Memorial Day weekend is always an interesting and somewhat confusing one for me. I am extremely grateful for the life I am free to live. I am for witnessing to Jesus’ peace in the world in a manner that is international. I have a grandson in the military whom I respect very much, and for whose physical, emotional, mental, and relational safety I pray for regularly. There is no need to pray for him to have courage; he is loaded with it.
I was, however, very much against invading Iraq and Afghanistan from the beginning, not just because I knew Iraqi Christians would be decimated, but also on pragmatic grounds as a US citizen. And, in addition to “remembering” how blessed I am to be living the life I am graced with as an American citizen, I also “remember” how many Indians, Mexicans, Asians, and Africans were slaughtered or enslaved as a part of how I received the land I live on.
So, remembering can be confusing to me, and Memorial Day brings it all out in powerful ways.
But, one thing is not confusing to me: I want us to be “remembered” by God, and I want to “remember” what God did for us through Jesus. To understand the depth of what such a statement means, we need to push ourselves back toward a less abstract meaning of “remember” than tends to flow from our current usage of the word. In Biblical language, “remembering” was not just a mental act; it was also the initiation of a behavioral response. This is true when it is used of God’s “remembering:”
Genesis 8:1 “But God remembered Noah and all the wild animals and all the domestic animals that were with him in the ark. And God made a wind blow over the earth, and the waters subsided….”
Exodus 6:5-8 “I have also heard the groaning of the Israelites whom the Egyptians are holding as slaves, and I have remembered my covenant. 6Say therefore to the Israelites, ‘I am the LORD, and I will free you from the burdens of the Egyptians and deliver you from slavery to them. I will redeem you with an outstretched arm and with mighty acts of judgment. 7I will take you as my people, and I will be your God. You shall know that I am the LORD your God, who has freed you from the burdens of the Egyptians. 8I will bring you into the land that I swore to give to Abraham, Isaac, and Jacob; I will give it to you for a possession. I am the LORD.’”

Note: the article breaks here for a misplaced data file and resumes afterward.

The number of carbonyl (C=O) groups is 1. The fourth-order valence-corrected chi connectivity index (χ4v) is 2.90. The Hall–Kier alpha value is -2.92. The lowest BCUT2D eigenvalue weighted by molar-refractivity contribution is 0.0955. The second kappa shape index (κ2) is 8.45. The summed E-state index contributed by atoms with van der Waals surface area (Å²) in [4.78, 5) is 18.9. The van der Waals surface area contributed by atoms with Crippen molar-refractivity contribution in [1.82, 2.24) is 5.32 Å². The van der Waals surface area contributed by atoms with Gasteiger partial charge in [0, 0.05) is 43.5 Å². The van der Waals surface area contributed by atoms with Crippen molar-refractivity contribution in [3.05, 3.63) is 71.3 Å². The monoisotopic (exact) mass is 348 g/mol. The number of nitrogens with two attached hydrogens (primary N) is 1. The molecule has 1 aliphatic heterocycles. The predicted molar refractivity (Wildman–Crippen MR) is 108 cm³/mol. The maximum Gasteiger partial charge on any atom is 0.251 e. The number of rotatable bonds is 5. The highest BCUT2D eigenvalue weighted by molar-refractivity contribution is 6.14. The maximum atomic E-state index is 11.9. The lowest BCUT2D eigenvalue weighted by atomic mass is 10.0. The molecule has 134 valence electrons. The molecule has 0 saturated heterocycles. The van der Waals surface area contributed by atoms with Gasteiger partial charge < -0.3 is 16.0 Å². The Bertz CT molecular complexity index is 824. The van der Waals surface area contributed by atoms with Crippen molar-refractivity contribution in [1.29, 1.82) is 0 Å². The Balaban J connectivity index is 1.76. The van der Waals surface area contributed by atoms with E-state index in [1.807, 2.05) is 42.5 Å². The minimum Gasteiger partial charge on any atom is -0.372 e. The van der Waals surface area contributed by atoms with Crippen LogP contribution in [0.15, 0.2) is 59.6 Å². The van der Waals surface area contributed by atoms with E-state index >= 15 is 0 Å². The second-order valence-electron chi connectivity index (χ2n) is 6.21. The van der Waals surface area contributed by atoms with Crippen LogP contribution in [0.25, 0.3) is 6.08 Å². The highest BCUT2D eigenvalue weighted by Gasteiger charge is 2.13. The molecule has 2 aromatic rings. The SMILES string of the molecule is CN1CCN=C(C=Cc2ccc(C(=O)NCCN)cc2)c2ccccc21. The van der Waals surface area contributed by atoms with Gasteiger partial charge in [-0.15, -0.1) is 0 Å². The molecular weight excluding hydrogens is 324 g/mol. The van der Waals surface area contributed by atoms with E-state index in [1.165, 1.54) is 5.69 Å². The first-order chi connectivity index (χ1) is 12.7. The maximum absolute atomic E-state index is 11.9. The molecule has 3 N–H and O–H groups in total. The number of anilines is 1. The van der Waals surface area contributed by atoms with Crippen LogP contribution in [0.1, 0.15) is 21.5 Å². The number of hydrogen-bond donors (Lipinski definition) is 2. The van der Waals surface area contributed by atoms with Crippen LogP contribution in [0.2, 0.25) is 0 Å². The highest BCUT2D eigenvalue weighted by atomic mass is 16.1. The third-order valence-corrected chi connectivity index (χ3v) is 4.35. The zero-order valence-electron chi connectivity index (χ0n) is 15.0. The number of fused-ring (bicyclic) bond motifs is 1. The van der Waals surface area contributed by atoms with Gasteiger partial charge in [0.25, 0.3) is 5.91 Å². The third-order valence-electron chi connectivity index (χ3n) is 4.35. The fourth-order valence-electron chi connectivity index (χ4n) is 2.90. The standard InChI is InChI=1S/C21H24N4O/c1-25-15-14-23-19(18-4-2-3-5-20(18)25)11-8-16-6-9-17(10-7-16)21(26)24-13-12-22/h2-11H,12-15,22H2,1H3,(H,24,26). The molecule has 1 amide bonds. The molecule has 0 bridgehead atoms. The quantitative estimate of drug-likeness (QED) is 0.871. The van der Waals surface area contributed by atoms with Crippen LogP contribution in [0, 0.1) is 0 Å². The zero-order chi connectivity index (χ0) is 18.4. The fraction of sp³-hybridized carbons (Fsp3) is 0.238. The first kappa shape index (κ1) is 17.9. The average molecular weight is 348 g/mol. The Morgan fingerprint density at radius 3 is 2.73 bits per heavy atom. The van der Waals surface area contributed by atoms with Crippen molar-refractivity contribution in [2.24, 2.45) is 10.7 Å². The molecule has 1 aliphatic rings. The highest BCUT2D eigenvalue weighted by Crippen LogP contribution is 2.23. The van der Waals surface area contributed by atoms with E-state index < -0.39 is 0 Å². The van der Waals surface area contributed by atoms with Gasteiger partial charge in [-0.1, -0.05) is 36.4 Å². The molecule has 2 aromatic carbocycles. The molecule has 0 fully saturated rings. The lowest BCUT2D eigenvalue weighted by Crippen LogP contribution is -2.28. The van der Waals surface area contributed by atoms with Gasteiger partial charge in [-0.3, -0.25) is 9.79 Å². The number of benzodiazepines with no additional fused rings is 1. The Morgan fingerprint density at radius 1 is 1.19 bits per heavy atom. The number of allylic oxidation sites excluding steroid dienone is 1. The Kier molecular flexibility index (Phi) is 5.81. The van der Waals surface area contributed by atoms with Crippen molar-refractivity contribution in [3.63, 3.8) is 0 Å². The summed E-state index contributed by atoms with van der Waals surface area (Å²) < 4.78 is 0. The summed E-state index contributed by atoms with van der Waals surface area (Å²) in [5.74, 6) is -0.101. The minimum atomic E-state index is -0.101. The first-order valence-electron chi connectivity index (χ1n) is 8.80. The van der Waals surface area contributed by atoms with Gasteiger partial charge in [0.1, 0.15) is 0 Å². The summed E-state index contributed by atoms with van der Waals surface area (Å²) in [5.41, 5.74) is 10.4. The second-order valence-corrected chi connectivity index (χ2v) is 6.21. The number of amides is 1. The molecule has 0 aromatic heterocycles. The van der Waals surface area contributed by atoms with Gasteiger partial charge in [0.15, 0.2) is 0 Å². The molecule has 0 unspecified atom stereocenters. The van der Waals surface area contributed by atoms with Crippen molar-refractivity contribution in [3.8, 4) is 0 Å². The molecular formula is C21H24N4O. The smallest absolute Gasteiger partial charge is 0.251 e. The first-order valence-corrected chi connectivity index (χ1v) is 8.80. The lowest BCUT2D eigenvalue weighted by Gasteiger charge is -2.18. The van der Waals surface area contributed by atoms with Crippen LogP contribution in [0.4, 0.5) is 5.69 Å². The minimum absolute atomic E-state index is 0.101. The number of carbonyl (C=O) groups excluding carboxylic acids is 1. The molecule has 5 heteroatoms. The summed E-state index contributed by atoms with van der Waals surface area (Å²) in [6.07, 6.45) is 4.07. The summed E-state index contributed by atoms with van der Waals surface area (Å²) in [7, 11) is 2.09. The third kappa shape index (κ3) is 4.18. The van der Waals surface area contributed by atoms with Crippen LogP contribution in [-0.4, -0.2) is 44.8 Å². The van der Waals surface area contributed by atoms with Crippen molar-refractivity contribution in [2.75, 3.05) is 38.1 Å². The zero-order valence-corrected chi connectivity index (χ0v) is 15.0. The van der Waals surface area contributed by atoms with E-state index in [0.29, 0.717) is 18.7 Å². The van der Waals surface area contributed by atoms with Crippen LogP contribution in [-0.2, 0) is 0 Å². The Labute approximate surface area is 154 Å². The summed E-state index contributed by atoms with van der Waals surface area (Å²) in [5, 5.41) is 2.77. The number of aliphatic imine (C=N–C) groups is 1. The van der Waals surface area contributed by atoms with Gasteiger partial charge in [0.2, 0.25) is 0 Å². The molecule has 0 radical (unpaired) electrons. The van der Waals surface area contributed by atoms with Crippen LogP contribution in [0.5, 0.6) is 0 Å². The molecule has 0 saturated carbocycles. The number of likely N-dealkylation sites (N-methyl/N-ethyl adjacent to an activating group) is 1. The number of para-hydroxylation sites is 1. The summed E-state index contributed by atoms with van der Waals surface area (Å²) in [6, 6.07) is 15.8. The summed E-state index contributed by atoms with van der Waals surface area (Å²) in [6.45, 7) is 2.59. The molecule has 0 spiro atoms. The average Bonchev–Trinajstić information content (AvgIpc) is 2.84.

The same is true when “remembering” is asked of us humans in our responses to God and to other humans:
Exodus 20:8 & Deuteronomy 5:15 – “Remember the Sabbath and keep it holy” was not a commandment to give mental assent to the fact that it was Saturday again. It was a demand that people act differently each time that day of the week rolled around.
Deuteronomy constantly uses the phrase “Remember that you were slaves in Egypt,” and each time it is a reminder that we should act positively toward God and other humans – even illegal aliens and the poor.
And, when God brings history to its goal in God’s great age to come, all nations will not just give mental assent to the fact that there is a God, but will begin to behave like it.
Psalm 22:25-28 “From you comes my praise in the great congregation; my vows
I will pay before those who fear him. 26 The poor shall eat and be satisfied;
those who seek him shall praise the LORD. May your hearts live forever!
27 All the ends of the earth shall remember and turn to the LORD; and all the families of the nations shall worship before him. 28 For dominion belongs to the LORD, and he rules over the nations.”
So, for those of you who attend church and share in the Communion/Eucharist; perhaps you can hear the “memorial day” words of Jesus a bit differently next time: “This is my body broken for you, do this remembering me….” “This is my life-blood given for you, drink this remembering me….”
What if we leave the table, not just with a mental assent to the fact that Jesus was executed, but with a decision to behave like someone who is loved so much that a loving friend gave his life so that you could have more grace, mercy, blessings, peace, and life?